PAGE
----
credited with having introduced company officials to
President Suharto. It is reported that Mr. Kissinger
sits on Freeport's board, earning $500,000 a year, and
Freeport also retains his law firm, Kissinger and
Associates, for a reputed $200,000 a year.
In 1999 Freeport McMoRan received approval to almost
double production, which will increase land seizures and
environmental damage. With reserves valued at $40
billion, the Freeport project is the largest single gold
deposit in the world and the third largest open-cut
In the neighboring Philippines, National Steel Company,
writes Fred Hill author of Teasing the Tiger: A Third
World Study of Muslim Mindanao, the Philippines' largest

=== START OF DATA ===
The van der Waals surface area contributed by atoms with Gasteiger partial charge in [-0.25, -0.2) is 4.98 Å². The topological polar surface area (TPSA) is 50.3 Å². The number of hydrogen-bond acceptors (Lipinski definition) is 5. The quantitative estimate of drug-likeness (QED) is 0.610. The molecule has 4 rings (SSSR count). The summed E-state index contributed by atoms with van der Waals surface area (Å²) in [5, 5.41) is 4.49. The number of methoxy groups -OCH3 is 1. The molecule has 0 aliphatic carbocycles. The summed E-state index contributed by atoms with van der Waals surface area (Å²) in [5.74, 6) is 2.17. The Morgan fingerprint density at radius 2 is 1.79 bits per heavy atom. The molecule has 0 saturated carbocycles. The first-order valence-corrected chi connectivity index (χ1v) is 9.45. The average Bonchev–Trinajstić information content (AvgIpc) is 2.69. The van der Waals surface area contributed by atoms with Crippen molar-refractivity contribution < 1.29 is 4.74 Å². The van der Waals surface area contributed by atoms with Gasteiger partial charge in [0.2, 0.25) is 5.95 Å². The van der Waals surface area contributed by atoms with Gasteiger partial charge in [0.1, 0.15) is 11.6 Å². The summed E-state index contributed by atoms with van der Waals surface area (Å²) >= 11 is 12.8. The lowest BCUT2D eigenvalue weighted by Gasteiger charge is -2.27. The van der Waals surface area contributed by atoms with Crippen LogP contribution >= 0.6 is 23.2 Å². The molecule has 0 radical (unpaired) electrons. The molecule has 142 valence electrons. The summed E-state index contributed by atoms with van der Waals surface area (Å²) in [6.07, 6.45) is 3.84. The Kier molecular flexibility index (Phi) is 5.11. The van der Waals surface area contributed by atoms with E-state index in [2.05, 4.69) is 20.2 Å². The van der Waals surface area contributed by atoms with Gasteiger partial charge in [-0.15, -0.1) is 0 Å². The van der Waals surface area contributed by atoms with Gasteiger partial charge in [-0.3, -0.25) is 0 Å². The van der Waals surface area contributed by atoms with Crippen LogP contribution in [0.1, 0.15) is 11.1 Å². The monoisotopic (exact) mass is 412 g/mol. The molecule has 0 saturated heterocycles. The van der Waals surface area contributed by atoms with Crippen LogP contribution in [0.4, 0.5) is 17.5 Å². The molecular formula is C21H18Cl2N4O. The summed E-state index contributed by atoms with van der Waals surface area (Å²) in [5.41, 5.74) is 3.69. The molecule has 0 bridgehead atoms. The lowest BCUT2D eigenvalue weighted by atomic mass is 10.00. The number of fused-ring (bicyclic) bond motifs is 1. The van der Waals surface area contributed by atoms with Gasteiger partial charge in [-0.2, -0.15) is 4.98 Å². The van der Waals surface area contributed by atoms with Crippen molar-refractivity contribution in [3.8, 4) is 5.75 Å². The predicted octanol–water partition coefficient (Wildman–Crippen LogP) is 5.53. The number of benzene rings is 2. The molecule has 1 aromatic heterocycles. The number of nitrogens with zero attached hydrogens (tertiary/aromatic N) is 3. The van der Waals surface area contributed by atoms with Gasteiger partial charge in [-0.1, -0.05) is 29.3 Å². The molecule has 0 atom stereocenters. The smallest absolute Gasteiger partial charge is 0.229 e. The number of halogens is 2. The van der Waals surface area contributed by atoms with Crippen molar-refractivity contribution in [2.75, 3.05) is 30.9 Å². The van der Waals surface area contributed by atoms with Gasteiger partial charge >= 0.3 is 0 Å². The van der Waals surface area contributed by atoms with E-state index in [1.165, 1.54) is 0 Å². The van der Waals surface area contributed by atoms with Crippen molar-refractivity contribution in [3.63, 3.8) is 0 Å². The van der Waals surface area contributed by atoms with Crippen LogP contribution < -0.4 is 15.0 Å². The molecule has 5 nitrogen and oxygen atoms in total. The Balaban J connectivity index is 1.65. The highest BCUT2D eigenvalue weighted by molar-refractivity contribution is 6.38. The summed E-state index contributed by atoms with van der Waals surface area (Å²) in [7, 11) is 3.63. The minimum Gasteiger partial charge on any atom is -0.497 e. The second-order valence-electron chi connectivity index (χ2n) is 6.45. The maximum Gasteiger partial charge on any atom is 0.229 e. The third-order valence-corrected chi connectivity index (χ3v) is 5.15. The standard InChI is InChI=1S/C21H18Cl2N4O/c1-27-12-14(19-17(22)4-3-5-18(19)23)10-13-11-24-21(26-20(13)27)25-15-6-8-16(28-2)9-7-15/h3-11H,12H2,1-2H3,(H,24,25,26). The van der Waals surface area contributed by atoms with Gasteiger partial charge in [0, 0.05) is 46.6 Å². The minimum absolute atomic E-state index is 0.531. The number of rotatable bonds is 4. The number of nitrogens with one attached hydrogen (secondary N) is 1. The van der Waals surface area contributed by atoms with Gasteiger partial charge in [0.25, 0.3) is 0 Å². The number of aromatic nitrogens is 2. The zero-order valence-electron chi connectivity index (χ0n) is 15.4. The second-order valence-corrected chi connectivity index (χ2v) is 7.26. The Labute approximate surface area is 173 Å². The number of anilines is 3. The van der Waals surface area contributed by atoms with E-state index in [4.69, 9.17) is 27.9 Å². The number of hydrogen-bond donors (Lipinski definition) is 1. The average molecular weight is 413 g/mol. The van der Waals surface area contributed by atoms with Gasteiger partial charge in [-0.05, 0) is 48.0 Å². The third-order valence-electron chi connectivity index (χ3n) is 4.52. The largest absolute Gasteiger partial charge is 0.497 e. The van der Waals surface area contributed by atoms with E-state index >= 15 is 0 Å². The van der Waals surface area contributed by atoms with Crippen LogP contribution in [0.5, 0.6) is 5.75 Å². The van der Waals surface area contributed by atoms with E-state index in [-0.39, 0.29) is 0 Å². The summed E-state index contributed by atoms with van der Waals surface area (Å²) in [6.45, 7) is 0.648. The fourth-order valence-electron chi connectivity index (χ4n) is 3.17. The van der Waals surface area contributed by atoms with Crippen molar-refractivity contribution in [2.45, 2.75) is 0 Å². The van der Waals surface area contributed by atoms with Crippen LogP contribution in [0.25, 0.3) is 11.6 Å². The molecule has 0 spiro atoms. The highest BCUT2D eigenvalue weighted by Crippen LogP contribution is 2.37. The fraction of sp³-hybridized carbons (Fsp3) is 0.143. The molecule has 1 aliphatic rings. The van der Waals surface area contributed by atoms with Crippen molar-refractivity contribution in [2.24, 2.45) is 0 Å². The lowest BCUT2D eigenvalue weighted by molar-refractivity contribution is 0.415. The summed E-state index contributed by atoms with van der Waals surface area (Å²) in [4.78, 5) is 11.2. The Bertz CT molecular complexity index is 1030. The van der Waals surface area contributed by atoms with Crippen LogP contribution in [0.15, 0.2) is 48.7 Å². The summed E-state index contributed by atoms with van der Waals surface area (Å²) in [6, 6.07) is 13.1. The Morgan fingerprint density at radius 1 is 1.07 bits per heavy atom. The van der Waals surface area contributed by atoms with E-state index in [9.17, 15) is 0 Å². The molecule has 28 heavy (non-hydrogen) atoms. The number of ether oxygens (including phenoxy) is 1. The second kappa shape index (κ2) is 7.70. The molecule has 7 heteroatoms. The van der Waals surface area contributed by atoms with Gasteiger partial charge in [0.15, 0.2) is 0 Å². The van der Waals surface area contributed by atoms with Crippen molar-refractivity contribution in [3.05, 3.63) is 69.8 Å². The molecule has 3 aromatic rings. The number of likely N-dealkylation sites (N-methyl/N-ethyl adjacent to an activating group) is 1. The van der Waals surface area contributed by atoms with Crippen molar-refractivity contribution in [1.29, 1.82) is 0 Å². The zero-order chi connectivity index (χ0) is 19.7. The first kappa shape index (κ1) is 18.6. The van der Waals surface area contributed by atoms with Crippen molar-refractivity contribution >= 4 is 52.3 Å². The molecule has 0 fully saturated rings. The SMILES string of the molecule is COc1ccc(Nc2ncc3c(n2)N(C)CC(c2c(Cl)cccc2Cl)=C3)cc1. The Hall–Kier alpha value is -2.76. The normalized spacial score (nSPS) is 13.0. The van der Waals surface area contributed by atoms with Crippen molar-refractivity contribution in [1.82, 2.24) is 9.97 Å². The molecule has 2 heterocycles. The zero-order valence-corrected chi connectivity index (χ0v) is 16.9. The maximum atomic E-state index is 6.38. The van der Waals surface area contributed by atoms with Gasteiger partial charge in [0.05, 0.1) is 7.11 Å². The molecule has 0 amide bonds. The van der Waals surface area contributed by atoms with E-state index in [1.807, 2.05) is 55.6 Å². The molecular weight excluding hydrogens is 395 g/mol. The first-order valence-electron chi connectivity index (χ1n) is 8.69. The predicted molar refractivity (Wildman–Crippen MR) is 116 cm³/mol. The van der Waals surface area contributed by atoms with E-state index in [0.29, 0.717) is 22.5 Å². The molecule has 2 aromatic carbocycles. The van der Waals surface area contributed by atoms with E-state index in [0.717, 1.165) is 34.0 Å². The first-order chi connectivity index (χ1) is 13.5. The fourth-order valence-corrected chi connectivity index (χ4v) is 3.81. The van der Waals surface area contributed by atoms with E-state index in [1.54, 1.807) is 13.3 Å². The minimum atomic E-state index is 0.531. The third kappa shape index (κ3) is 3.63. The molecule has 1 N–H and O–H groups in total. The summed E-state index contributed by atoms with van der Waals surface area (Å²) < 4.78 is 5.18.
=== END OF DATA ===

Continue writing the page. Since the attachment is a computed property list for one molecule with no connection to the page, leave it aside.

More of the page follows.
steel mill, is destroying Lake Lanao, the river's
source. Located in the Muslim countryside, it is the
major employer in the area. But except for 5 or 10
Muslims its 4000 employees are Christian Visayans, many
of whom were brought there in the 1970s. The media
publish reports about "Muslim" violence in Mindanao, but
not the reasons for their frustration.
And similarly in East Timor the violence has little if
anything to do with Muslim-Christian enmity. Christians
live in peace with Muslims in West Timor, and elsewhere
in Indonesia. Greed, the greed of corporations,
government officials, individuals is at at the core of
problems. The religion card is used to divide, rule, and
expolit the people and the land -- just like colonial
rulers did in earlier times.
[Enver Masud visited Indonesia in the early 1950's when
his father was the UNESCO Mission Chief, and several
times in the mid-1990's as an engineering management
consultant for The World Bank. He is founder of The